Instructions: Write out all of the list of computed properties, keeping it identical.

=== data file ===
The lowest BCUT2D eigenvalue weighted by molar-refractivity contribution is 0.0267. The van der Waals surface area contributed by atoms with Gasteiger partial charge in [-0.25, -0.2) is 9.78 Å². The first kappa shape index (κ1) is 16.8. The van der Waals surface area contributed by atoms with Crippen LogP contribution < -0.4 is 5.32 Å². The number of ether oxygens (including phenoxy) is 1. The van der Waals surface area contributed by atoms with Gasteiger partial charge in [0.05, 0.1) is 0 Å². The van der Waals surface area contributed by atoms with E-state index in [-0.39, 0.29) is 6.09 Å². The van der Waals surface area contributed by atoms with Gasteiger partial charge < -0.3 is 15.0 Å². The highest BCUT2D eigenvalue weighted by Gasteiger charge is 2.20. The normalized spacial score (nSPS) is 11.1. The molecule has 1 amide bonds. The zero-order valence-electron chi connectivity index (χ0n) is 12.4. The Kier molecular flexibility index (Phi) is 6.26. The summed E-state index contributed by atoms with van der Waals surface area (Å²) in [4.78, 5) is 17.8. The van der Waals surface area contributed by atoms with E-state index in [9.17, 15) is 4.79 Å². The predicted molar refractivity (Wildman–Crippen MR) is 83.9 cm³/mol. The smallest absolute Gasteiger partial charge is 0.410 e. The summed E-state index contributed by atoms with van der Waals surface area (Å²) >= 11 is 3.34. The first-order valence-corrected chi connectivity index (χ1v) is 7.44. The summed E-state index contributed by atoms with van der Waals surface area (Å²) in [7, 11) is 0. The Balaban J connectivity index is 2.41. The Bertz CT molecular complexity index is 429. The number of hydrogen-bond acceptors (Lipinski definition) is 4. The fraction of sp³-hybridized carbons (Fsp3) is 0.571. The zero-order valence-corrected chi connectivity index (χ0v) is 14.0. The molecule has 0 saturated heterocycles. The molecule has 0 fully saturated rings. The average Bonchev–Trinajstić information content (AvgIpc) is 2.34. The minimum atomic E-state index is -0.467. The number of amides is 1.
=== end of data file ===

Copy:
The lowest BCUT2D eigenvalue weighted by molar-refractivity contribution is 0.0267. The van der Waals surface area contributed by atoms with Gasteiger partial charge in [-0.25, -0.2) is 9.78 Å². The first kappa shape index (κ1) is 16.8. The van der Waals surface area contributed by atoms with Crippen LogP contribution < -0.4 is 5.32 Å². The number of ether oxygens (including phenoxy) is 1. The van der Waals surface area contributed by atoms with Gasteiger partial charge in [0.05, 0.1) is 0 Å². The van der Waals surface area contributed by atoms with E-state index in [-0.39, 0.29) is 6.09 Å². The van der Waals surface area contributed by atoms with Gasteiger partial charge < -0.3 is 15.0 Å². The highest BCUT2D eigenvalue weighted by Gasteiger charge is 2.20. The normalized spacial score (nSPS) is 11.1. The molecule has 1 amide bonds. The zero-order valence-electron chi connectivity index (χ0n) is 12.4. The Kier molecular flexibility index (Phi) is 6.26. The summed E-state index contributed by atoms with van der Waals surface area (Å²) in [4.78, 5) is 17.8. The van der Waals surface area contributed by atoms with E-state index in [9.17, 15) is 4.79 Å². The predicted molar refractivity (Wildman–Crippen MR) is 83.9 cm³/mol. The smallest absolute Gasteiger partial charge is 0.410 e. The summed E-state index contributed by atoms with van der Waals surface area (Å²) >= 11 is 3.34. The first-order valence-corrected chi connectivity index (χ1v) is 7.44. The summed E-state index contributed by atoms with van der Waals surface area (Å²) in [7, 11) is 0. The Balaban J connectivity index is 2.41. The Bertz CT molecular complexity index is 429. The number of hydrogen-bond acceptors (Lipinski definition) is 4. The fraction of sp³-hybridized carbons (Fsp3) is 0.571. The zero-order valence-corrected chi connectivity index (χ0v) is 14.0. The molecule has 0 saturated heterocycles. The molecule has 0 fully saturated rings. The average Bonchev–Trinajstić information content (AvgIpc) is 2.34. The minimum atomic E-state index is -0.467. The number of amides is 1.